|A Vision for Open Hypermedia Systems||Nürnberg and Leggett|
Scenarios. Certainly, in this paper, we found that grounding our reasoning in concrete examples of use of systems (strictly hypertext systems or not) led to the identification of major issues for the consideration of the group. Even the few implications we derived from the analysis of the four scenarios discussed played a major role in our proposals. In short, we found the scenario-based approach helpful in organizing our thinking.
The scenarios play another role in this paper as well. They help provide motivation for the implications we drew. Thus not only were they helpful to us, but hopefully are helpful to others who consider the implications we identified. Whether or not a particular person finds the conclusions justified, the scenarios provide a basis for discussion that is easier to understand than abstract discussion on the issues of naming, open structural abstractions, etc.
The group so far has been only partially committed to carrying out requirements analyses based on these scenarios. Several position papers at the last two group meetings described or at least summarized scenarios for the purposes of defending a particular feature of a proposal or identifying important issues. However, other discussions, especially on the OHS mailing list, have tended to shy away from using scenarios to discuss issues. Informally, we have noted that those issues raised in position papers with scenarios have either led to useful discussions or have been generally accepted by the group as being important. Conversely, similar issues raised on the mailing list have resulted in exchanges of assertions that do not seem well-supported and do not lead to productive discussion. It is not entirely clear that the scenarios comprise the whole difference between such discussions, but we suspect that the usefulness of a discussion and its basis in practice are causally related.
Architecture. The issue of how helpful the architecture work has been in considering the protocol requirements is more difficult to answer. It seems that in large part, the architecture work is being pursued because people find it interesting in its own right, rather than for purposes of protocol design. There is nothing wrong with this pursuit - on the contrary, it will undoubtedly heighten the group's collective understanding of OHS's. However, we should consider decoupling these two efforts, at least partially.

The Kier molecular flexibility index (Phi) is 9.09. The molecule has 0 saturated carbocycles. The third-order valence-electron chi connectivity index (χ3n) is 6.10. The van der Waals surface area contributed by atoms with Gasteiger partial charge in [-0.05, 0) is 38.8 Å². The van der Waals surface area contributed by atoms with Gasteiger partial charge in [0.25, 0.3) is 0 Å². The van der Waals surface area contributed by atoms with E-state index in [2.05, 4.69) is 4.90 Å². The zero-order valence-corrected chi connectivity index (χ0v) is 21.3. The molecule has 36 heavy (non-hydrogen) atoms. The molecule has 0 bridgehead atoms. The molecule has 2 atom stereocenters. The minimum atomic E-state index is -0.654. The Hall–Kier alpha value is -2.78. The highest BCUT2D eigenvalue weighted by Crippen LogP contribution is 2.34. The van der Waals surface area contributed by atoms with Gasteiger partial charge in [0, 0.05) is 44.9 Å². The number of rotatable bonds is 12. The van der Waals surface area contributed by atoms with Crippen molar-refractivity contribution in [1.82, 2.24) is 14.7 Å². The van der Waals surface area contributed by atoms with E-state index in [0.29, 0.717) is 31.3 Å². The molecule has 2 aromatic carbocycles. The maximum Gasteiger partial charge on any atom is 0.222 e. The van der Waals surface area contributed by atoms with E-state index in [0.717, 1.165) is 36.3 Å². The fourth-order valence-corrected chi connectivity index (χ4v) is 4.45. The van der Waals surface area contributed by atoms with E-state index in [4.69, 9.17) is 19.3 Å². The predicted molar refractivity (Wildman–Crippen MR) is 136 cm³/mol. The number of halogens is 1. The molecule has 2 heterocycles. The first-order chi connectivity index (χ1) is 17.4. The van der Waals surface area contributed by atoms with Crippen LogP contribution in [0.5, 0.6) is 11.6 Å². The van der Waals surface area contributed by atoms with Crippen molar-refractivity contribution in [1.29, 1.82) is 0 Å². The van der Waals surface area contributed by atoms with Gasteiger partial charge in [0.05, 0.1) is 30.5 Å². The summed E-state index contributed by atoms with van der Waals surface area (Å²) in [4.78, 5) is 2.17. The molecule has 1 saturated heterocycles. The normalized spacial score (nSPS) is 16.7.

Most of the architecture is not relevant for designing a protocol that allows application interoperability. In our protocol proposal, we considered only the link server (Sproc) layer and those entities that communicate with it. Clearly, many of the entities can be further described. They may in fact be quite complex. Consider that clients and storage engines may be wrapped or not, there may be collaboration support, tool integrators, session managers, notification control systems, and a host of other functionality in an OHS environment. Nonetheless, from the point of view of the protocol, only those entities that communicate with the server(s) are relevant, and then only to some degree.
We believe that the architecture work should continue, but that protocol design should be decoupled from it. Scenarios can inform both the protocol and architecture efforts, and the architecture work can suggest future protocols that the group may want to standardize. "Radical" architecture proposals such as those discussed at OHS 3 (e.g., combining the client and storage engine entities) might impact the way in which protocol work is carried out, but arguments over the details can probably be safely ignored by the protocol designers.
Current Implementations. Unfortunately, the group to date has few real success stories. No fully-compliant implementations of the current OHP have been announced on the OHS mailing list. As of OHS 3, no systems were interoperating using OHP. If the group is to remain viable and vibrant, this must change soon. The main problems to date have seemed to be that the level of uncertainty in the specification and the lack of available effort on behalf of the group members.
Until the group endorses a preliminary draft of the protocol, it is unlikely that group members will implement any proposal. However, the group is hesitant to endorse any particular proposal until it feels comfortable that no major problems exist with the proposal. Obviously, these are conflicting interests. In our experience, people in general and academics especially err on the side of wanting a "perfect" solution. As a group, we should try to resist this urge to make the protocol specification perfect before releasing it. We believe that it is imperative that the group fully endorse a proposal and a method for modifying the proposal by the end of 1997. The method for modifying the standard should require widespread consent of the group membership before changes are endorsed and take place within a framework that ensures a high degree of backward compatibility.
2. Scope of the OHSWG...
4. An OHS Reference Architecture Proposal...
5. An OHP Proposal...
Appendix A. Generic Encoding Layer Rules
Appendix B. Sproc Generic Layer Rules
Appendix C. Sproc Specific Layer Rules
Appendix D. Sproc Interface Format
Appendix E. Current Protocol Proposal in Sproc Interface Format
Peter J. Nürnberg, John J. Leggett